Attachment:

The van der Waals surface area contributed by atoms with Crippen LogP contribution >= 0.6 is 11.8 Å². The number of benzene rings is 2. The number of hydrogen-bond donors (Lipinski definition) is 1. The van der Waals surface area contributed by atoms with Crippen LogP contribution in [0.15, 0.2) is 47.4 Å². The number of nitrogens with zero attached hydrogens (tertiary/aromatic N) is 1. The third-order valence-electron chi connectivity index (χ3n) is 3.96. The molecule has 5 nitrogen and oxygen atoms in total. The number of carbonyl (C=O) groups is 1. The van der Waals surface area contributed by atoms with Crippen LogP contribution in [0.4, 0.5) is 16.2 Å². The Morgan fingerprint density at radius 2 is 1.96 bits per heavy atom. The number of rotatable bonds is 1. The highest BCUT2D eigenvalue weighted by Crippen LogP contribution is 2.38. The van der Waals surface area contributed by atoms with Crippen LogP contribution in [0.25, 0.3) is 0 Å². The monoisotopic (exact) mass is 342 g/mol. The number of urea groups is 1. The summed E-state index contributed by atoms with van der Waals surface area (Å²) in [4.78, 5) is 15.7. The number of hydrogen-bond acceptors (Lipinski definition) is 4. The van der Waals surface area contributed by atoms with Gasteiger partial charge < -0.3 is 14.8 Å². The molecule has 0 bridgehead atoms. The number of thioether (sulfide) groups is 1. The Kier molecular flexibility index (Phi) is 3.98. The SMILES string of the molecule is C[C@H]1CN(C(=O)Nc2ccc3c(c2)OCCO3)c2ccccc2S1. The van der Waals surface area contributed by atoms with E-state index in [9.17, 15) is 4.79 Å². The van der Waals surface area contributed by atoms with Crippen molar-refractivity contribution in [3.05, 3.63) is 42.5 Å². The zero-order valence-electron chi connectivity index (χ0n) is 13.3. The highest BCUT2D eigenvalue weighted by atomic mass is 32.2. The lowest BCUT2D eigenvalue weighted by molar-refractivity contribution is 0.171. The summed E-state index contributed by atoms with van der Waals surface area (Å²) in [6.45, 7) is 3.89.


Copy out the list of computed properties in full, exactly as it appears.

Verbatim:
The van der Waals surface area contributed by atoms with Crippen LogP contribution >= 0.6 is 11.8 Å². The number of benzene rings is 2. The number of hydrogen-bond donors (Lipinski definition) is 1. The van der Waals surface area contributed by atoms with Crippen LogP contribution in [0.15, 0.2) is 47.4 Å². The number of nitrogens with zero attached hydrogens (tertiary/aromatic N) is 1. The third-order valence-electron chi connectivity index (χ3n) is 3.96. The molecule has 5 nitrogen and oxygen atoms in total. The number of carbonyl (C=O) groups is 1. The van der Waals surface area contributed by atoms with Crippen LogP contribution in [0.4, 0.5) is 16.2 Å². The Morgan fingerprint density at radius 2 is 1.96 bits per heavy atom. The number of rotatable bonds is 1. The highest BCUT2D eigenvalue weighted by Crippen LogP contribution is 2.38. The van der Waals surface area contributed by atoms with Crippen LogP contribution in [0.25, 0.3) is 0 Å². The monoisotopic (exact) mass is 342 g/mol. The number of urea groups is 1. The summed E-state index contributed by atoms with van der Waals surface area (Å²) in [4.78, 5) is 15.7. The number of hydrogen-bond acceptors (Lipinski definition) is 4. The van der Waals surface area contributed by atoms with Gasteiger partial charge < -0.3 is 14.8 Å². The molecule has 0 bridgehead atoms. The number of thioether (sulfide) groups is 1. The Kier molecular flexibility index (Phi) is 3.98. The SMILES string of the molecule is C[C@H]1CN(C(=O)Nc2ccc3c(c2)OCCO3)c2ccccc2S1. The van der Waals surface area contributed by atoms with E-state index in [9.17, 15) is 4.79 Å². The van der Waals surface area contributed by atoms with Crippen molar-refractivity contribution in [3.05, 3.63) is 42.5 Å². The zero-order valence-electron chi connectivity index (χ0n) is 13.3. The highest BCUT2D eigenvalue weighted by atomic mass is 32.2. The lowest BCUT2D eigenvalue weighted by molar-refractivity contribution is 0.171. The summed E-state index contributed by atoms with van der Waals surface area (Å²) in [6.45, 7) is 3.89.